Save my lion! Desperate plea from woman who is looking after paralysed Ariel in her living room
Stretched across a mattress, Ariel the lion dozes as four people gently clean and massage his body.
Under usual circumstances his carers would be at risk of a serious mauling from the 140kg beast.
But three-year-old Ariel is no ordinary animal - because just over a year ago he was struck down by a debilitating virus which paralysed all four of his legs.
Caring: Ariel's owner Raquel Borges launched the Facebook campaign to raise money to care for her paralysed lion
An internet campaign has now been launched by his owner Raquel Borges and vet Livia Pereira to raise the $11,500 needed each month to pay for his treatment.
A staggering 35,000 people have already clicked the 'like' button on Ariel's Facebook page and sent in donations to help fund his daily caring routine.
Pereira said: 'When the Facebook campaign began in May, we had less than five followers, because it was designed to inform people of Ariel's case not to ask for help.
'But then we started asking for donations and the number of people following Ariel's case soared.'
Pereira, who cares for Ariel at her home, said that for unknown reasons his white blood cells were attacking his healthy cells due to a degenerative disease affecting his medulla.
This is a portion of the brainstem involved in motor functions.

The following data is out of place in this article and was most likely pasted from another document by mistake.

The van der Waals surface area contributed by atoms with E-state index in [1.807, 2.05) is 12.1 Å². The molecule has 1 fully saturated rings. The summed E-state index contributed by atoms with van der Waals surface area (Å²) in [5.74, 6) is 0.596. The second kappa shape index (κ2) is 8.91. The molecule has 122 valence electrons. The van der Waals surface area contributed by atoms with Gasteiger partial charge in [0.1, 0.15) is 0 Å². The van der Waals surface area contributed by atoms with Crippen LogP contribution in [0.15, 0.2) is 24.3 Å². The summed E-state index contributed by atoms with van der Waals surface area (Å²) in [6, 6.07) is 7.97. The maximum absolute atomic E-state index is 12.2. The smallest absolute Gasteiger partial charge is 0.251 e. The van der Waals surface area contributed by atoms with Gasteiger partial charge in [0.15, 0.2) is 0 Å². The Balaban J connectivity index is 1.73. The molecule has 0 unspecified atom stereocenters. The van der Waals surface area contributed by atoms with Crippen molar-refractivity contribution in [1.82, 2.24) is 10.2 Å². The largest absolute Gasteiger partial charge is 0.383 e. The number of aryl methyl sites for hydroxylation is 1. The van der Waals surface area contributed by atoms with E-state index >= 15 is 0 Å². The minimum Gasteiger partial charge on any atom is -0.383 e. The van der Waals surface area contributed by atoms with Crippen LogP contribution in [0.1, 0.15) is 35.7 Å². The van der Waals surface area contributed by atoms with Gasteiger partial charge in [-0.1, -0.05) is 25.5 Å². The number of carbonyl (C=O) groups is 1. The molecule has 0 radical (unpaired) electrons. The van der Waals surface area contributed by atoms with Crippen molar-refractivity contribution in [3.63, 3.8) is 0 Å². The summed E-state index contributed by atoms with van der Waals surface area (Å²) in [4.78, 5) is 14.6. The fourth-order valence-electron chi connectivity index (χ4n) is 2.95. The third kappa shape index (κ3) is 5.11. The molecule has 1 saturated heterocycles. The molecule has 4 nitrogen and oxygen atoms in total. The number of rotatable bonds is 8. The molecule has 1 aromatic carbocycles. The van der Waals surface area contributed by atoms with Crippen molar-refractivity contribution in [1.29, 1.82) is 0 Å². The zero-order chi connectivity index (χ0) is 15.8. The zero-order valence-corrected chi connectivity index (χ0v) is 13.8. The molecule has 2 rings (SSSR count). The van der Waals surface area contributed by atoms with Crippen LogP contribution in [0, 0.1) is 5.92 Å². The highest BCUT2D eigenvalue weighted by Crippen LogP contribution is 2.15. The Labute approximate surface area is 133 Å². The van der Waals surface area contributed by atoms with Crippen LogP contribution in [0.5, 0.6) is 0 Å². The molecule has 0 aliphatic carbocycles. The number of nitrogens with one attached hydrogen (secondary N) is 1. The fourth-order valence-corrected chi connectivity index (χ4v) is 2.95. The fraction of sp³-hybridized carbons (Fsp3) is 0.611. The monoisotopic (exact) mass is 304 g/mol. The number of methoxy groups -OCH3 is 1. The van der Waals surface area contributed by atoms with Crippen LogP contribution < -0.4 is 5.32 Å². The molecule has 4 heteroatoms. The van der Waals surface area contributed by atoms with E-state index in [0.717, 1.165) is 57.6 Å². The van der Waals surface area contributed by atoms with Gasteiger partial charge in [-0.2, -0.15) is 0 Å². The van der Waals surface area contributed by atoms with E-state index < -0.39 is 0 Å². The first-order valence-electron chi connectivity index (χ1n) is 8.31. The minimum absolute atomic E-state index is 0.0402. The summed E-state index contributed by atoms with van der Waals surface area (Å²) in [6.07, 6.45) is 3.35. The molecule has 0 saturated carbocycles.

Routine: Vet Livia Pereira has taken Ariel into her home so she can care for him full-time
Kindness: Vet Livia Pereira snuggles in to paralysed lion Ariel
She believed Ariel's symptoms were similar to those of multiple sclerosis, Parkinson's disease and Guillain-Barre syndrome - an autoimmune disorder that can cause paralysis.
A team of Israeli veterinary neurologists from the Hebrew University of Jerusalem, who tested Ariel to see what degenerative disease was involved, will publish their results later this month.
Their trip to Brazil was paid for by Graziela Barrette, a Brazilian model living in New York, who had been moved after hearing of Ariel's plight.
Ariel was born in the shelter that Borges and her husband run in the southern city of Maringa, where they care for sick or abandoned animals.
She said: 'He was a perfectly normal and docile lion that slept with me until he was 10-months-old.'
Passed out: Ariel lies on a mattress, propped up by packets of toilet rolls
Loving: Vet Livia Pereira kisses paralysed lion Ariel who has lost the use of his legs
But last year, after spending hours leaping and chasing balloons, Ariel started limping. 'I could tell he was in pain,' she added.
Days later he was unable to move his two hind legs and after surgery to remove a herniated disc he lost control of his front legs.
'He was submitted to a battery of tests and medical examinations that failed to show what was wrong with him, so three weeks ago we brought him to Sao Paulo where there are better-equipped veterinary clinics,' she added.
Pereira and Borges said they have received an offer from a Brazilian doctor to perform the blood-cleansing treatment called plasmapheresis on Ariel.
But because the equipment used to perform it must be modified for use on a large animal, it was not clear when that would take place.
Borges added: 'One thing we will never lose is our hope that Ariel will recover and start walking again.'